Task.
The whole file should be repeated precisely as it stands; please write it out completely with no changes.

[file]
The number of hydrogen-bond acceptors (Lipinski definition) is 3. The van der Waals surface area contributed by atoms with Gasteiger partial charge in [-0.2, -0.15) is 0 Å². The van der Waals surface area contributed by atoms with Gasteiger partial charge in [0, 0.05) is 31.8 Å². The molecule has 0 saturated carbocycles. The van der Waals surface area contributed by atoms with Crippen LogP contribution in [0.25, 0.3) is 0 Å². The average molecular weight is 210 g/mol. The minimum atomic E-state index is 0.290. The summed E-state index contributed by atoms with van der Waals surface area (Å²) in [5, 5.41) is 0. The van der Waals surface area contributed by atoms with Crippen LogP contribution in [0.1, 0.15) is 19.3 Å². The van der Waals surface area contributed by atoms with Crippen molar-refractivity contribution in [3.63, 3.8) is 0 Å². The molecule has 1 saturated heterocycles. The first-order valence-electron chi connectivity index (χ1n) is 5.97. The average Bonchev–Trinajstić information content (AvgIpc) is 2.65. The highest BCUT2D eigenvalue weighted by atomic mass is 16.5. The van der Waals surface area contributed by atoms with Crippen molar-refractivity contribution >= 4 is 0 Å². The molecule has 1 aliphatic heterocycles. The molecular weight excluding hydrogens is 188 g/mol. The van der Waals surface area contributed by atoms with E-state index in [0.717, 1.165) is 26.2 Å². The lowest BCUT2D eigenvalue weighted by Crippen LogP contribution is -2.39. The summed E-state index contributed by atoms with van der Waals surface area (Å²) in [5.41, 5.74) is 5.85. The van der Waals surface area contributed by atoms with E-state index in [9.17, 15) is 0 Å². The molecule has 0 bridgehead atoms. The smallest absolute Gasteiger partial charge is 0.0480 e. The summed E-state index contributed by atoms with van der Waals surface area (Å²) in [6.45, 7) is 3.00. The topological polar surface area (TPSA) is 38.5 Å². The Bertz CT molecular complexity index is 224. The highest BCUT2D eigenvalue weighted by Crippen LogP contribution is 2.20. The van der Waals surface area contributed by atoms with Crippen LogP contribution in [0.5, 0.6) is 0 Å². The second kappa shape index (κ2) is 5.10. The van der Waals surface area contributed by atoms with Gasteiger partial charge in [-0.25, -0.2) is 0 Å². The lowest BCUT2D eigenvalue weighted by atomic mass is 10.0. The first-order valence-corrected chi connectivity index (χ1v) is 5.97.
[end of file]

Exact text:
The number of hydrogen-bond acceptors (Lipinski definition) is 3. The van der Waals surface area contributed by atoms with Gasteiger partial charge in [-0.2, -0.15) is 0 Å². The van der Waals surface area contributed by atoms with Gasteiger partial charge in [0, 0.05) is 31.8 Å². The molecule has 0 saturated carbocycles. The van der Waals surface area contributed by atoms with Crippen LogP contribution in [0.25, 0.3) is 0 Å². The average molecular weight is 210 g/mol. The minimum atomic E-state index is 0.290. The summed E-state index contributed by atoms with van der Waals surface area (Å²) in [5, 5.41) is 0. The van der Waals surface area contributed by atoms with Crippen LogP contribution in [0.1, 0.15) is 19.3 Å². The van der Waals surface area contributed by atoms with Crippen molar-refractivity contribution in [3.63, 3.8) is 0 Å². The molecule has 1 saturated heterocycles. The first-order valence-electron chi connectivity index (χ1n) is 5.97. The average Bonchev–Trinajstić information content (AvgIpc) is 2.65. The highest BCUT2D eigenvalue weighted by atomic mass is 16.5. The van der Waals surface area contributed by atoms with Crippen molar-refractivity contribution >= 4 is 0 Å². The molecule has 1 aliphatic heterocycles. The molecular weight excluding hydrogens is 188 g/mol. The van der Waals surface area contributed by atoms with E-state index in [0.717, 1.165) is 26.2 Å². The lowest BCUT2D eigenvalue weighted by Crippen LogP contribution is -2.39. The summed E-state index contributed by atoms with van der Waals surface area (Å²) in [5.41, 5.74) is 5.85. The van der Waals surface area contributed by atoms with E-state index in [9.17, 15) is 0 Å². The molecule has 0 bridgehead atoms. The smallest absolute Gasteiger partial charge is 0.0480 e. The summed E-state index contributed by atoms with van der Waals surface area (Å²) in [6.45, 7) is 3.00. The topological polar surface area (TPSA) is 38.5 Å². The Bertz CT molecular complexity index is 224. The highest BCUT2D eigenvalue weighted by Crippen LogP contribution is 2.20. The van der Waals surface area contributed by atoms with Crippen LogP contribution in [0.5, 0.6) is 0 Å². The second kappa shape index (κ2) is 5.10. The van der Waals surface area contributed by atoms with Gasteiger partial charge in [-0.25, -0.2) is 0 Å². The lowest BCUT2D eigenvalue weighted by atomic mass is 10.0. The first-order valence-corrected chi connectivity index (χ1v) is 5.97.